0:37:16-0:57:03: FF Annual #26 brings back one of the more memorable villains created by DeFalco and Ryan — which is to say, Jeff forgot him — and pits him against one of the more interesting, yet entirely forgotten, characters that Tom DeFalco created in connection with the Fantastic Four. Well, I say “pit against,” but one of the many complaints we have about this issue is that it manages to make all three of the protagonists bystanders in a struggle between Dreadface and a random gangster introduced and (spoilers) killed in this issue. But that’s not the only thing wrong here, because Herb Trimpe is doing the art once again. On the plus side, Jeff does dig the back-up feature, because he’s a sucker for Marvel Cosmic Concepts, so it’s not a total loss. And talking about that back-up leads us straight into…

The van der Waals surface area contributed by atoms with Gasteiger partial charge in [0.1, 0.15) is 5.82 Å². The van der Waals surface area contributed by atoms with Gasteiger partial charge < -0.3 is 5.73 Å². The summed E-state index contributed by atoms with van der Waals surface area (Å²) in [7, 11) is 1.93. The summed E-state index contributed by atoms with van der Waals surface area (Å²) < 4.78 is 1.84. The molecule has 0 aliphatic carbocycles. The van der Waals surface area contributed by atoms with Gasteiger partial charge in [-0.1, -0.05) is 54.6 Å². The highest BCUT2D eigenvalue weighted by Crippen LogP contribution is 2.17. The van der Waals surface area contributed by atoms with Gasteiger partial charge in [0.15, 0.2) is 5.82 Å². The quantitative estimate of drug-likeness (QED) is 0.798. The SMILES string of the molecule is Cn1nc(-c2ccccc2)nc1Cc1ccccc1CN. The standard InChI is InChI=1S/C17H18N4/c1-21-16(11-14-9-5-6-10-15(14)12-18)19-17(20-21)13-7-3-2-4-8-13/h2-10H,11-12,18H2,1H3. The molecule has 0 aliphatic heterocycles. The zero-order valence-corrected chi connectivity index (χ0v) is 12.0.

0:57:04-1:16:58:Fantastic Four Annual #27, which sees Mark Gruenwald return to write an extended — really, over-extended — in-joke about his fictional counterpart feeling dissatisfied with his job at Marvel, no, wait, I mean the Time Variance Authority. It’s staggeringly self-reflective, yet somehow not self-aware, but you’ll be surprised how long a boring comic in which the Fantastic Four are, once again, just bystanders despite their names being on the cover actually can be. Far more successful is the back-up strip, which wins points by being far too ambitious in its own right, and also bringing back the Beyonder when everyone least expected it. (But really, did anyone expect to see the Beyonder again?)